LOS ANGELES (AP) — The Episcopal Diocese of Los Angeles has elected a lesbian as assistant bishop, the second openly gay bishop in the global Anglican fellowship, which is already deeply fractured over the first.
Archbishop of Canterbury Rowan Williams, spiritual leader of the world’s 77 million Anglicans, said that the choice raised “very serious questions” for the divided church and urged restraint.
The Rev. Mary Glasspool of Baltimore needs approval from a majority of dioceses across the church before she can be consecrated as assistant bishop in the Los Angeles diocese.
Still, her victory underscored a continued Episcopal commitment to accepting same-sex relationships despite enormous pressure from other Anglicans to change their stand.
“Any group of people who have been oppressed because of any one, isolated aspect of their persons yearns for justice and equal rights,” Glasspool said in a statement, thanking the diocese for choosing her.
The head of the Episcopal Church, Presiding Bishop Katharine Jefferts Schori, is scheduled to consecrate Glasspool on May 15 in Los Angeles, if the church accepts the vote.
The Episcopal Church, which is the Anglican body in the United States, caused an uproar in 2003 by consecrating the first openly gay bishop, V. Gene Robinson of New Hampshire.
Breakaway Episcopal conservatives have formed a rival church, the Anglican Church in North America. Several overseas Anglicans have been pressuring Williams to officially recognize the new conservative entity.
In 2004, Anglican leaders asked the Episcopal Church for a moratorium on electing another gay bishop while they tried to prevent a permanent break in the fellowship.
Since the request was made, some Episcopal gay priests have been nominated for bishop, but none was elected before Glasspool. Last July, the Episcopal General Convention, the U.S. church’s top policymaking body, affirmed that gay and lesbian priests were eligible to become bishops.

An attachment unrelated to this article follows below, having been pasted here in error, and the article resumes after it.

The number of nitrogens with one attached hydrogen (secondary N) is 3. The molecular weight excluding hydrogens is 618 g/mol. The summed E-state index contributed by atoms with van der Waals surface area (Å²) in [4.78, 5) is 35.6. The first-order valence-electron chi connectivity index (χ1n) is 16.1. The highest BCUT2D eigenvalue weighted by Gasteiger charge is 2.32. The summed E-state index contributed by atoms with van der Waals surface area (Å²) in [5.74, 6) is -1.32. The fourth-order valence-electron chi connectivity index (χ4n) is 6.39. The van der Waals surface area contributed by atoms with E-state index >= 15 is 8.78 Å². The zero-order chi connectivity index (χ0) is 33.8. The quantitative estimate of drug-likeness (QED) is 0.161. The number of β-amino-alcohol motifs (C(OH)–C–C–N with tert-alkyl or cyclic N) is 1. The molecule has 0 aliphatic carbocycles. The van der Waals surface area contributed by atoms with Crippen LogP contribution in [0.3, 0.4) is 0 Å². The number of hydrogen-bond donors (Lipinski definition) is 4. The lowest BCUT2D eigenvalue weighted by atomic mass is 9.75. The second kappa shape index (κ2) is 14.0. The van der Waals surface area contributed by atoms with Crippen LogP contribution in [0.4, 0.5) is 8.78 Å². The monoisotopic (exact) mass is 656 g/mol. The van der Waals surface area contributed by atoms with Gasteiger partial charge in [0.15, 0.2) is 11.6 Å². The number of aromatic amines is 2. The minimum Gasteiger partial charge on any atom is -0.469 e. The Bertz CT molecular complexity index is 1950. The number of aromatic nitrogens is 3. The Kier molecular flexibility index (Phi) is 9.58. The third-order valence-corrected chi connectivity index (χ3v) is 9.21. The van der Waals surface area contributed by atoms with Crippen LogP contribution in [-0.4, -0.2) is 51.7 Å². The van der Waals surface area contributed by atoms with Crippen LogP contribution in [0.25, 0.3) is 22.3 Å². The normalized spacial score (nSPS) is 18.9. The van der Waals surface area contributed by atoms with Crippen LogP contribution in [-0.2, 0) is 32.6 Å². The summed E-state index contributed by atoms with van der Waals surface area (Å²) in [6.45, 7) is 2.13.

Williams recently reminded Anglicans that church leaders believed “a period of gracious restraint in respect of actions which are contrary to the mind of the Communion is necessary if our bonds of mutual affection are to hold.”
He said Glasspool’s election “raises very serious questions not just for the Episcopal Church and its place in the Anglican Communion, but for the Communion as a whole.” But he noted the election has yet to be confirmed and could still be rejected by U.S. dioceses.
The Anglican Communion is a family of churches that trace their roots to the missionary work of the Church of England. Most overseas Anglicans are Bible conservatives.
The Rev. Kendall Harmon of the traditional Diocese of South Carolina, which recently voted to distance itself from the national church, said the vote would further damage relations among Episcopalians, their fellow Anglicans and other Christians.
“This decision represents an intransigent embrace of a pattern of life Christians throughout history and the world have rejected as against biblical teaching,” said Harmon, an adviser to the diocesan bishop.